What is Lymphoma?
Lymphoma is a general term for cancers that develop in the lymphatic system. Lymphoma cancers account for about 5 percent of all cases of cancer in this country. One type of lymphoma is called Hodgkin's disease. All other lymphomas are grouped together and are called non-Hodgkin's lymphomas.
The lymphatic system is part of the body's immune defense system. Its job is to help fight diseases and infection. The lymphatic system includes a network of thin tubes that branch, like blood vessels, into tissues throughout the body. Lymphatic vessels carry lymph, a colorless, watery fluid that contains infection-fighting cells called lymphocytes. Along this network of vessels are small, bean-shaped organs called lymph nodes. Clusters of lymph nodes are found in the underarms, groin, neck, chest, and abdomen. Other parts of the lymphatic system are the spleen, thymus, tonsils, and bone marrow. Lymphatic tissue is also found in other parts of the body, including the stomach, intestines and skin.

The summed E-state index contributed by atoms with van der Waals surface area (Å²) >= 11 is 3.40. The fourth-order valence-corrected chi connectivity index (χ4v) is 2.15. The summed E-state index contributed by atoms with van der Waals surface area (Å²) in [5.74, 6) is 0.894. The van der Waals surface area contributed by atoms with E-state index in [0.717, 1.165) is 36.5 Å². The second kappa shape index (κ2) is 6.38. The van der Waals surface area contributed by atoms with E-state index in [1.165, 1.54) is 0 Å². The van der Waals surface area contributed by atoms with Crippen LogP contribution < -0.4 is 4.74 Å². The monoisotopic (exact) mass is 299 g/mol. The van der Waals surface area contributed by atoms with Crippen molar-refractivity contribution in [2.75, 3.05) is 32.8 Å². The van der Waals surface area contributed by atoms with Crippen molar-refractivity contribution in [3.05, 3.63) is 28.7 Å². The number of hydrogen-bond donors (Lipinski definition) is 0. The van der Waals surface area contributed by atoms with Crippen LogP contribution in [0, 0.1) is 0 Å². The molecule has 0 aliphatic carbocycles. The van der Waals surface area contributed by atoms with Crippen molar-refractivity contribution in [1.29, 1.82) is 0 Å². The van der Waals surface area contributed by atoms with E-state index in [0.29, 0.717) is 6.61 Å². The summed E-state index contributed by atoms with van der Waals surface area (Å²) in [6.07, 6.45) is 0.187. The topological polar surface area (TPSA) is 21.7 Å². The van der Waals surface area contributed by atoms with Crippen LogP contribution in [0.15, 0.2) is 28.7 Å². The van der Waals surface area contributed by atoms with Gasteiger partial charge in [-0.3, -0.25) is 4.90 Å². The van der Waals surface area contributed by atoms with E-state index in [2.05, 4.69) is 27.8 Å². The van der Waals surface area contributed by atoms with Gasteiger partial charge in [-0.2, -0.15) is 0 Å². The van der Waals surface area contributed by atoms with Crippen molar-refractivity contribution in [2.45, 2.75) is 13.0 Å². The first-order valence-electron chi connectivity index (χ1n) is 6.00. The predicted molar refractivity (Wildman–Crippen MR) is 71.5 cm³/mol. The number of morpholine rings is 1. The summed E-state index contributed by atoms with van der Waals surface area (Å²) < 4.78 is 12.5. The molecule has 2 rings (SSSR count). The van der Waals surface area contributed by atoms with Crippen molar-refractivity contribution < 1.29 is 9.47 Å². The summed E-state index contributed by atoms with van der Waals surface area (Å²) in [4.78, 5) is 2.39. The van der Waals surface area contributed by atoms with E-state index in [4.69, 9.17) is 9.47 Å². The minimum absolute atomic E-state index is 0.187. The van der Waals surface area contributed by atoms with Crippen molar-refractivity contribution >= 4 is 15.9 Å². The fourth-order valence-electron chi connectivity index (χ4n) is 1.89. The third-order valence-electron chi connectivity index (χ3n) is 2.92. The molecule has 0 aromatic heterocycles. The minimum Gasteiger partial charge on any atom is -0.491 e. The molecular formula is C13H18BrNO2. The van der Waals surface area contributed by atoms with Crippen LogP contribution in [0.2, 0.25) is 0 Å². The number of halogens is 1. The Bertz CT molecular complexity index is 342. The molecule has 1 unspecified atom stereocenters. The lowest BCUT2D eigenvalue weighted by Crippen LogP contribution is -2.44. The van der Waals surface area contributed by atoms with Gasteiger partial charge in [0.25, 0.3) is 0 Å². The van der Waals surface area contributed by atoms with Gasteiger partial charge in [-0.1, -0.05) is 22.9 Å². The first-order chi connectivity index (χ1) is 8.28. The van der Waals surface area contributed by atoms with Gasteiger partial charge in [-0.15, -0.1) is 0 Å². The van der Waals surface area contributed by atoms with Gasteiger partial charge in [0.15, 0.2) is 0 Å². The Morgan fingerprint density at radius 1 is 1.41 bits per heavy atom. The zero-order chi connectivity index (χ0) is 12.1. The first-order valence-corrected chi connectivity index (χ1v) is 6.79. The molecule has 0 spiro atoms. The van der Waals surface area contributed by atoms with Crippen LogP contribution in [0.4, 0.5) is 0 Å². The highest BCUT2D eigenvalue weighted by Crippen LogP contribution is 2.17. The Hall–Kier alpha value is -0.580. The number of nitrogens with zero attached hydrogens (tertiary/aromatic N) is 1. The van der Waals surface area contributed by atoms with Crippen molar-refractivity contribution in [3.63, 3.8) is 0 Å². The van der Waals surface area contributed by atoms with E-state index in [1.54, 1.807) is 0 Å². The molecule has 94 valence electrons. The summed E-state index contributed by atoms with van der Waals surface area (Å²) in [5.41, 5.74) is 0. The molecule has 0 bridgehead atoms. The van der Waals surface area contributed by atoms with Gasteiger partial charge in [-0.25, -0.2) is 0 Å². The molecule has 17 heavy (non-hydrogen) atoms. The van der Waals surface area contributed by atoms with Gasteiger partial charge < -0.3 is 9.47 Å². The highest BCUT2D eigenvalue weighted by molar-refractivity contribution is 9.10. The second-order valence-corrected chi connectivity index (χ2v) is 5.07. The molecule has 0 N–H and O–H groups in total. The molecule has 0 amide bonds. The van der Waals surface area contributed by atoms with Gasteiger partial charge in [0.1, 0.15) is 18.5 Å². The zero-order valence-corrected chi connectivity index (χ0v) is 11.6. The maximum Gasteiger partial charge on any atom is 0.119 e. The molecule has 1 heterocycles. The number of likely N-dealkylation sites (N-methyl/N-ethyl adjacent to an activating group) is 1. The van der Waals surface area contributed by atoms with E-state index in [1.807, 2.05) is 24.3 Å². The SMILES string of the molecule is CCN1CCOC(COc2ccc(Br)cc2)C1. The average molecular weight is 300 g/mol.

Like all types of cancer, lymphoma cancers are diseases of the body's cells. Healthy cells grow, divide and replace themselves in an orderly manner. This process keeps the body in good repair.
In the non-Hodgkin's lymphomas, cells in the lymphatic system grow abnormally. They divide too rapidly and grow without any order or control. Too much tissue is formed, and tumors begin to grow. The cancer cells can also spread to other organs.